Bal Tashchit: Thou Shalt Not Destroy

Bal Tashchit: Thou Shalt Not Destroy Curators: Melissa Amore and Ashley Crawford Jewish Museum of Australia, St Kilda 8 April  29 June 2008

Vera Möller veronium 2007, oil on canvas, 167 x 199 cm. Courtesy the artist.

The Hebrew title of this exhibition, Bal Tashchit, resonates with an imperiousness that shudders through the English translation with equivalent thunder. It's hard to imagine disavowal of this command inspiring anything but an unforgiving finality, as the excerpt from Ecclesiastes 7:13 attests, 'When God created the first man, God took him around to all the trees in the Garden of Eden and said to him: See my handiwork, how beautiful and choice they are& be careful not to ruin and destroy my world, for if you do, there is no one to repair it after you'.

Taking its point of departure from ancient writings in the Torah or the Bible, curators Melissa Amore and Ashley Crawford have placed fourteen contemporary artists (both Jewish and not Jewish) into an exhibition that hitches on earthly destruction, and links the current climate of environmental degradation with ancient precepts and prophecies of doom from rabbinic texts.

Each of the artists' works is paired with a specific text excerpt, displayed on the wall next to the work. It's a heady mix. The writings offer a dramatic entry point into the works casting them in an arresting new light, and their ecological themes are intensified through this juxtaposition. Irene Hanenbergh's zund-print on aluminium ripples with frenetic motion. The furred figure extends its limbs like some unidentifiable animal in its death throes, and matches the quote from Genesis that speaks of the destruction of 'every creeping thing that creepeth upon the earth'. Sam Leach's paintings of dead fowl rendered in the manner of seventeenth century Dutch still life are animated by the portentous text from Jeremiah warning that like a partridge who sits on eggs and hatches them not, he who grows rich by ill means shall 'at his end be a fool'.

Cultural slippage occurs in certain themes: in Judaism salt is a symbol for preservation, used as the substance that brokered the Covenant between God and the Jews whereas in current ecology salination is the marker of severely degraded land. Lauren Berkowitz's floor installation sets the edible substances of salt, seeds and pulses into wave-like lines that pay homage to Bridget Riley's iconic Op painting of the mid-1960s. Yet its warm tones and the flowing lines of their arrangement evoke a land of milk and honey, not the catastrophe of dryland salinity that affects huge swathes of Australia's arable land.

While it is an almost daily occurrence to read of the impending death of the Murray-Darling basin or the increased number of threatened species, many of the works eschew topical concerns. Instead of presenting overt agitprop the exhibition is suffused with a sense of lingering malaise. However, the strongest works have internalised environmental awareness, and although enlivened by their texts, generate their own potent sense of doomwatch.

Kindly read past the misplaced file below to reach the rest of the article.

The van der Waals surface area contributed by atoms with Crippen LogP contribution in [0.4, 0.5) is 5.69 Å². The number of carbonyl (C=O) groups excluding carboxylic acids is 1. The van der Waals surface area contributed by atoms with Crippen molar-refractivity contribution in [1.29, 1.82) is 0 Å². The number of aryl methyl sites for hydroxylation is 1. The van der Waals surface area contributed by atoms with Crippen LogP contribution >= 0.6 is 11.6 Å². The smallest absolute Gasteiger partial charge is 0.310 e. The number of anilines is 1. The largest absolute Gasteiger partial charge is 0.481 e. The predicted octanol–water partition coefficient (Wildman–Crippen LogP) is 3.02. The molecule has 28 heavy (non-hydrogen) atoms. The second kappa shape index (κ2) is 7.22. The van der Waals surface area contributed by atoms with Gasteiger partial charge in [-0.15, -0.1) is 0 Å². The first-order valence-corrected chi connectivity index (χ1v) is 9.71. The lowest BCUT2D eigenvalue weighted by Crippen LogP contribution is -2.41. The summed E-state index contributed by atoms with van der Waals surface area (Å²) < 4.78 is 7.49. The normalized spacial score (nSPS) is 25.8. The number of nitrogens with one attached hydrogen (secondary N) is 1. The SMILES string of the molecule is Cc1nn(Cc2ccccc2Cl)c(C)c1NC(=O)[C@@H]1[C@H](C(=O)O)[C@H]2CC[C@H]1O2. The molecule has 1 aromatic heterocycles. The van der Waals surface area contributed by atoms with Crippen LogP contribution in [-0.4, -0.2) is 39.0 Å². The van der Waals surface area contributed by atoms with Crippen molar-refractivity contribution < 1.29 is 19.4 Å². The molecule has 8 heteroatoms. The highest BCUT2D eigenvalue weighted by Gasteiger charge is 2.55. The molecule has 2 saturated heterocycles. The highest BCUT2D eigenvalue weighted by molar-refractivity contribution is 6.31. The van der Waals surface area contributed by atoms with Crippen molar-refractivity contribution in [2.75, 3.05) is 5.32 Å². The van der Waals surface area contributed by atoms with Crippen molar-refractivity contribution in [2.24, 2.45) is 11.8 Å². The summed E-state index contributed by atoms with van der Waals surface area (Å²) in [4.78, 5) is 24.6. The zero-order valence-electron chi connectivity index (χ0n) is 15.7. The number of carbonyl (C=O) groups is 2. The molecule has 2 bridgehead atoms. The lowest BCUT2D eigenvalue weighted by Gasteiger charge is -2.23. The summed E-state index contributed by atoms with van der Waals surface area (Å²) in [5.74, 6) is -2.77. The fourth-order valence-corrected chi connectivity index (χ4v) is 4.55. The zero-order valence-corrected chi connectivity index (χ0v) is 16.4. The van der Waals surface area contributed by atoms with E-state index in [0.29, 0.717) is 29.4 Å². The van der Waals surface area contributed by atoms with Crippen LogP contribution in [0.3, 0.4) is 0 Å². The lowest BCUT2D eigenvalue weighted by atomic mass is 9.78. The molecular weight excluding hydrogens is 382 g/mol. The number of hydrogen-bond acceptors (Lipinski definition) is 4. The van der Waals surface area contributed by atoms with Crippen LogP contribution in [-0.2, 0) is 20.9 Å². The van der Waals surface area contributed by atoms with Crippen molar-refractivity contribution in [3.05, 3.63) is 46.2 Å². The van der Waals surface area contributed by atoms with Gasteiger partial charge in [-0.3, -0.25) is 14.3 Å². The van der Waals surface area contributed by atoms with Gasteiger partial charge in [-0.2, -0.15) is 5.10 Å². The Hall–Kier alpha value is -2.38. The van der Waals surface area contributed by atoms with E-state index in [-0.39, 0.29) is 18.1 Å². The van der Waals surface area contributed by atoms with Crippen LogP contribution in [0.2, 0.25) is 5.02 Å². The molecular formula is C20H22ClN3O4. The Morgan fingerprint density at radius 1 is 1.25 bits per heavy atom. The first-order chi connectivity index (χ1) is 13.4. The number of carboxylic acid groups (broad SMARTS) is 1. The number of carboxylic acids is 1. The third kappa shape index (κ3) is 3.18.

Vera Möller's small fungus-like organisms sculpted from modelling material simultaneously suggest barrenness and fecundity. Their leafless forms herald a dystopia of genetically engineered plant life; trees mutated into travesties of their antecedents. Similarly, Mikala Dwyer's plastic-sheathed trees sport fruitless branches. In the context of the exhibition both artists' works glow with new levels of eerie portent.
Pat Brassington's digital print of a submerged masked figure, half-woman half-fish, is even more powerfully dystopic. The ocean and the swimmer are both rendered in murky greys, connoting the horror of irreparable contamination: ocean defiled beyond repair into a ghastly slurry. The image perfectly conjured for me the post-apocalyptic vision of Cormac McCarthy's The Road. In this unflinchingly bleak novel of the aftermath of environmental catastrophe a father and son walk a cauterised earth in the hope of finding a place untouched by devastation. They trudge southwards towards the coast but when they finally reach it their worst fears of the pervasiveness are confirmed. The ocean is no longer blue but ashen and dead, 'a heaving vat of slag'.

The most obvious curatorial omission in Bal Tashchit is artist Susan Norrie, whose long-standing focus on environmental catastrophe would have sat squarely within the exhibition's premise. Although the inclusion of Kathy Temin, whose work is more generally focused on popular culture and domestic banality, seemed incongruous, her commissioned work unexpectedly summed up the exhibition. Situated near the exit, a large boxy object in the form of two abutted rectangles covered in green fake fur like a giant green mattress, the work served to imply that, environmentally speaking, we have made our bed and now we must lie in it.

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